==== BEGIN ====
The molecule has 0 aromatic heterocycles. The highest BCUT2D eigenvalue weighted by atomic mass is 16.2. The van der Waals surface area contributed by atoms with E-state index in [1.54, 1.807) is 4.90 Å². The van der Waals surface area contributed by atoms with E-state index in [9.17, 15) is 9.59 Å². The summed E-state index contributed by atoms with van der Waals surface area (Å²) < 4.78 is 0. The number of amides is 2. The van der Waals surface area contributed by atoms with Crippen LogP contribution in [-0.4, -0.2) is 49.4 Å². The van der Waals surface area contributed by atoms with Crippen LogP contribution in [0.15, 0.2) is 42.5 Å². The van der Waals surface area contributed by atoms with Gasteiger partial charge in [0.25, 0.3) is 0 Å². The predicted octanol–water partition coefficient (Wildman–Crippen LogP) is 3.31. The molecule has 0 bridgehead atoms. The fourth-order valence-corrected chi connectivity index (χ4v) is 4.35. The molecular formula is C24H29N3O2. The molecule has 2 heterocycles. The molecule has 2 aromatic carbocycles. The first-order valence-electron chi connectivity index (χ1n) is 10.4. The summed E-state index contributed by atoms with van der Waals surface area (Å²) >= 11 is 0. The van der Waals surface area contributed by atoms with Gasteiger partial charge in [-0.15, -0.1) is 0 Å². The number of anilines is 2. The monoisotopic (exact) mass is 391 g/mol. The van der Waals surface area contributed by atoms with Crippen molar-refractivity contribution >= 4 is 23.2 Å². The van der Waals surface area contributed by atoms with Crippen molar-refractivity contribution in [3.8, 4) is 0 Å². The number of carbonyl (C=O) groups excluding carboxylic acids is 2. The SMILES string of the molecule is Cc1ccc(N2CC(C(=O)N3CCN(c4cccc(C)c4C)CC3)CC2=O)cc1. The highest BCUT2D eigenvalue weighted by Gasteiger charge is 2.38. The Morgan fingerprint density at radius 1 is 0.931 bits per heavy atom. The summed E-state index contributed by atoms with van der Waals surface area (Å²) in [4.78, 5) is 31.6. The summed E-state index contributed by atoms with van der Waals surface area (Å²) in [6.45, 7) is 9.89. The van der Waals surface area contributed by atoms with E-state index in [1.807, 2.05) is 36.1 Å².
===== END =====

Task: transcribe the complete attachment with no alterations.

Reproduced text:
The molecule has 0 aromatic heterocycles. The highest BCUT2D eigenvalue weighted by atomic mass is 16.2. The van der Waals surface area contributed by atoms with E-state index in [1.54, 1.807) is 4.90 Å². The van der Waals surface area contributed by atoms with E-state index in [9.17, 15) is 9.59 Å². The summed E-state index contributed by atoms with van der Waals surface area (Å²) < 4.78 is 0. The number of amides is 2. The van der Waals surface area contributed by atoms with Crippen LogP contribution in [-0.4, -0.2) is 49.4 Å². The van der Waals surface area contributed by atoms with Crippen LogP contribution in [0.15, 0.2) is 42.5 Å². The van der Waals surface area contributed by atoms with Gasteiger partial charge in [0.25, 0.3) is 0 Å². The predicted octanol–water partition coefficient (Wildman–Crippen LogP) is 3.31. The molecule has 0 bridgehead atoms. The fourth-order valence-corrected chi connectivity index (χ4v) is 4.35. The molecular formula is C24H29N3O2. The molecule has 2 heterocycles. The molecule has 2 aromatic carbocycles. The first-order valence-electron chi connectivity index (χ1n) is 10.4. The summed E-state index contributed by atoms with van der Waals surface area (Å²) >= 11 is 0. The van der Waals surface area contributed by atoms with Gasteiger partial charge in [-0.15, -0.1) is 0 Å². The number of anilines is 2. The monoisotopic (exact) mass is 391 g/mol. The van der Waals surface area contributed by atoms with Crippen molar-refractivity contribution >= 4 is 23.2 Å². The van der Waals surface area contributed by atoms with Crippen molar-refractivity contribution in [3.8, 4) is 0 Å². The number of carbonyl (C=O) groups excluding carboxylic acids is 2. The SMILES string of the molecule is Cc1ccc(N2CC(C(=O)N3CCN(c4cccc(C)c4C)CC3)CC2=O)cc1. The highest BCUT2D eigenvalue weighted by Gasteiger charge is 2.38. The Morgan fingerprint density at radius 1 is 0.931 bits per heavy atom. The summed E-state index contributed by atoms with van der Waals surface area (Å²) in [4.78, 5) is 31.6. The summed E-state index contributed by atoms with van der Waals surface area (Å²) in [6.45, 7) is 9.89. The van der Waals surface area contributed by atoms with E-state index in [1.807, 2.05) is 36.1 Å².